Absolutely. It is essential to have a medical examination with regard to any medical condition. Clinical Hypnotherapy works as an highly effective compliment with regard to various established medical symptoms (read more about symptoms and treatments.) Indeed you should continue taking any medication as prescribed by your doctor and only reduce or eliminate such medication in consultation with your medical doctor. I will never tell you to take or not take any medication.
So do I just come to you and sit passively while you make my symptoms disappear?
Not exactly. The positive and rapid results of hypnotherapy make some people believe that there is some magic involved and that the patient need only sit passively while the therapist conducts his hypnotherapy. The truth is that the patient is fully involved at every step of the process. Even though the body is relaxed, the mind is working very hard. The patient is doing a lot of the change work while the therapist guides the patient to his inner resources. It is far from a passive experience. Indeed, the patient is usually given “homework” do to outside of the therapy room, often including self-hypnosis. Therefore, it is clear that the patient is an active participant in the process. The success of therapy will depend on the person’s willingness to fully participate in the process of change!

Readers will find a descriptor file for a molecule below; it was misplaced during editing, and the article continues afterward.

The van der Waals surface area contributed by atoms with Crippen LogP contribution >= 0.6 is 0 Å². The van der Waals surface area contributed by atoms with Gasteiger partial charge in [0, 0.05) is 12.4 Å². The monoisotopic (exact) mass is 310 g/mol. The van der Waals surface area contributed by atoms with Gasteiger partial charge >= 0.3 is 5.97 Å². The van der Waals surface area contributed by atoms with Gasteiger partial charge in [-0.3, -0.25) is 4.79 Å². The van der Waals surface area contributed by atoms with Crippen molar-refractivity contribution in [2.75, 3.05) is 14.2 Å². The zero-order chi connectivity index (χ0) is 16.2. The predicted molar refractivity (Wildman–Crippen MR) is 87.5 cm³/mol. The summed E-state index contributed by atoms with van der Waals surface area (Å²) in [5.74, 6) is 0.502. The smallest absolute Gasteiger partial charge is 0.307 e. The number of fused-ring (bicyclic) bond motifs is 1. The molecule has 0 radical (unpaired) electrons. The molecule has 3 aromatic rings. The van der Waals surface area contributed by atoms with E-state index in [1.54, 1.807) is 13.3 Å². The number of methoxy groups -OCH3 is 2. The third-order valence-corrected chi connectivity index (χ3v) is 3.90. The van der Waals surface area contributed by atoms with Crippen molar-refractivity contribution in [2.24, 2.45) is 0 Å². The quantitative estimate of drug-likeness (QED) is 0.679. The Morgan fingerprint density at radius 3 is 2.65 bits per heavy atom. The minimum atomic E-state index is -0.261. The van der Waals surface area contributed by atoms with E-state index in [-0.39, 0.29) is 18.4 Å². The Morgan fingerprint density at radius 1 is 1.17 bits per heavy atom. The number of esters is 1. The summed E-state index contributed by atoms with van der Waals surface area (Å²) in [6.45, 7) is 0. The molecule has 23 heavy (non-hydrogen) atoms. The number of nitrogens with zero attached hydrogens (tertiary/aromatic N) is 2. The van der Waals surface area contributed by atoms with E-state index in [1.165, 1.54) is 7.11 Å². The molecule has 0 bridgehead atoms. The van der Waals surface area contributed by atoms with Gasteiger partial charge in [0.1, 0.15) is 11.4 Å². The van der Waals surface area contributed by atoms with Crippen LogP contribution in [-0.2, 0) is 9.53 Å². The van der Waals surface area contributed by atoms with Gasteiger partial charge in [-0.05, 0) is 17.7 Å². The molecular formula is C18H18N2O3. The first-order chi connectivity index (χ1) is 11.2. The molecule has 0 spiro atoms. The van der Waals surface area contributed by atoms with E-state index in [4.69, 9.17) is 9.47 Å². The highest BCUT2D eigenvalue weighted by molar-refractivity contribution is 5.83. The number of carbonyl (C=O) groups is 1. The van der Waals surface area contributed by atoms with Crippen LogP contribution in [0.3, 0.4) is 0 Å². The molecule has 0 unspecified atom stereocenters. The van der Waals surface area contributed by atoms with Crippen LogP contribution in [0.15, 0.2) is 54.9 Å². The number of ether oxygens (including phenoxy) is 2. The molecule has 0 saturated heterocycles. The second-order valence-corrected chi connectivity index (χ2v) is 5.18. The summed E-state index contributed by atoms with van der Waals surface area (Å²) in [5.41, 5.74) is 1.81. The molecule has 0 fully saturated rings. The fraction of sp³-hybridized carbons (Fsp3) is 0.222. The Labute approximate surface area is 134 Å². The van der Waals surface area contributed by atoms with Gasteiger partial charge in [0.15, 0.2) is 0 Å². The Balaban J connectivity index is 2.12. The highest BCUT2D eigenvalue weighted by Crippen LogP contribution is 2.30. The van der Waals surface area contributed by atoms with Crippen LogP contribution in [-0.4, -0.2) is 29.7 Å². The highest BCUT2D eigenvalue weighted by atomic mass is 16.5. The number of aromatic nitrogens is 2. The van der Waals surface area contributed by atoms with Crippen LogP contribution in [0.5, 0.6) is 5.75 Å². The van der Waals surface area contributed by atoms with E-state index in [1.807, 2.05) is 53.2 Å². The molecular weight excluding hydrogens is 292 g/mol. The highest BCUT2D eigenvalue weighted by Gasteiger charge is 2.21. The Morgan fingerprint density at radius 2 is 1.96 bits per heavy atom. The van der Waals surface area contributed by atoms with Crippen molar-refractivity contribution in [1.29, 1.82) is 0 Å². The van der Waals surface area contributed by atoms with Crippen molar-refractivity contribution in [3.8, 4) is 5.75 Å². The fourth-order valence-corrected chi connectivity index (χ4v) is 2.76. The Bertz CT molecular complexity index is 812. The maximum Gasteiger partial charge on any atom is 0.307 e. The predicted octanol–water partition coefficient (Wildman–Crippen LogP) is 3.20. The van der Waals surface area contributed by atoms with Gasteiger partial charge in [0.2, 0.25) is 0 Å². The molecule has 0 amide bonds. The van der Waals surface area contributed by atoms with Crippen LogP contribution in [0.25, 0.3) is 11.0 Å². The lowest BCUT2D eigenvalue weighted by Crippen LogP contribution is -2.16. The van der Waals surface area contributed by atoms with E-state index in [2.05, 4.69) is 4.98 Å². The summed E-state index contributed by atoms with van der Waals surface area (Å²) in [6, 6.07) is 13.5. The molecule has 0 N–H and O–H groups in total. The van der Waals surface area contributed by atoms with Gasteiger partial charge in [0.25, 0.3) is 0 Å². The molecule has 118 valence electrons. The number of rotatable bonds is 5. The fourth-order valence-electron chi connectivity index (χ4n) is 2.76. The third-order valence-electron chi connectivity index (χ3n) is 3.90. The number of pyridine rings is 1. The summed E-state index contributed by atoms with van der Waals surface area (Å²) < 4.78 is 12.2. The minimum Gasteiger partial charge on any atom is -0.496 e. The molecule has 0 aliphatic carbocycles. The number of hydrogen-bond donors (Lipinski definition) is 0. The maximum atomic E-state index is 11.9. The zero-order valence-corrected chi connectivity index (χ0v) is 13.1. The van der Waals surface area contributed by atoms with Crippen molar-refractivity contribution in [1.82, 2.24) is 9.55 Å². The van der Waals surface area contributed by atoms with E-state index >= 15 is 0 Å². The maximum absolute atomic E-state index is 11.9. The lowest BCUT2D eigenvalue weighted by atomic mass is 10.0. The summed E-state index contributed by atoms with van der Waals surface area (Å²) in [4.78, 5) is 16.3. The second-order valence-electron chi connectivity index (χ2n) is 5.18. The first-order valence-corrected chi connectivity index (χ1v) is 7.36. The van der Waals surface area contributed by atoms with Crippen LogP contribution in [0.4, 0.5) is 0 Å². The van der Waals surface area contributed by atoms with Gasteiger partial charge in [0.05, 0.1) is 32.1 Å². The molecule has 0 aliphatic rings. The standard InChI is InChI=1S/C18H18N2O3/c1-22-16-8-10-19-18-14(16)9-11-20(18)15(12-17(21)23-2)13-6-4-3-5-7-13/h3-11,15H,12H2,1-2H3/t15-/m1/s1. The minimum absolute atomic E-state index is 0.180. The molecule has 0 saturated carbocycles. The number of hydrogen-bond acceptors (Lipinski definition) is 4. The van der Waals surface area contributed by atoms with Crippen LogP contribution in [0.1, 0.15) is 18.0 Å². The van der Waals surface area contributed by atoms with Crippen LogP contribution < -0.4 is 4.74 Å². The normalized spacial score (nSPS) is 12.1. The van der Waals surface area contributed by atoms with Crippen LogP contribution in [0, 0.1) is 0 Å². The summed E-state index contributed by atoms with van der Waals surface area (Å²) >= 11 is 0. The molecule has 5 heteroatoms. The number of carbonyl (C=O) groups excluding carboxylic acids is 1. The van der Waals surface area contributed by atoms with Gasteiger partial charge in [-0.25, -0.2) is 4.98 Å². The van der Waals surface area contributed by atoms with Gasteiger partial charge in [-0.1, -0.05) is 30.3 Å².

How do you explain the rapid changes that hypnotherapy can achieve?
Because hypnotherapy is about working with both the conscious and unconscious, both parts of the mind align and work together toward a given aim. Any “homework” given is always related to the therapy, thereby encouraging as many parts of you as possible to point in the same desired direction. As the sources of many of the difficulties we experience reside in the unconscious mind – such as habits, thought patterns, behaviours which have become “automatic” - it follows that working with the unconscious mind, as hypnotherapy does, goes to the “source” of the difficulties, but also to the source of the solutions - for it is here where one can access one’s own answers.
Do our conversations remain confidential?
All information between therapist and patient is totally confidential. With informed consent, I will make written notes of the sessions. These are for clinical purposes and are used to construct a carefully planned therapeutic strategy. These notes are always kept secure and confidential. Professional and legal requirements determine how long notes must be kept. After that they are destroyed. Confidentiality is essential to successful therapy, therefore the patient’s full honesty will increase the effectiveness of the therapeutic process and desired change. A full code of conduct relating to privacy is sent before the first session.
What about stage hypnosis?
As you will have realised by now, clinical hypnotherapy has nothing to do with stage hypnosis. Clinical hypnotherapy is about using the relaxing state of hypnosis for clinical and beneficial ends as discussed and agreed between therapist and patient. It is precisely because the patient wishes to make desired changes that the mind will allows this therapeutic communication to take place. Stage hypnosis exploits a very different desire. Most of the techniques used by a stage hypnotist would never be used by a reputable clinical therapist and certainly have no place in my consulting room.
Contact me through the contact page, or if you prefer to do further independent reading, have a look at the information on the research page. There you’ll also find links to other sites and other people whose work I recommend.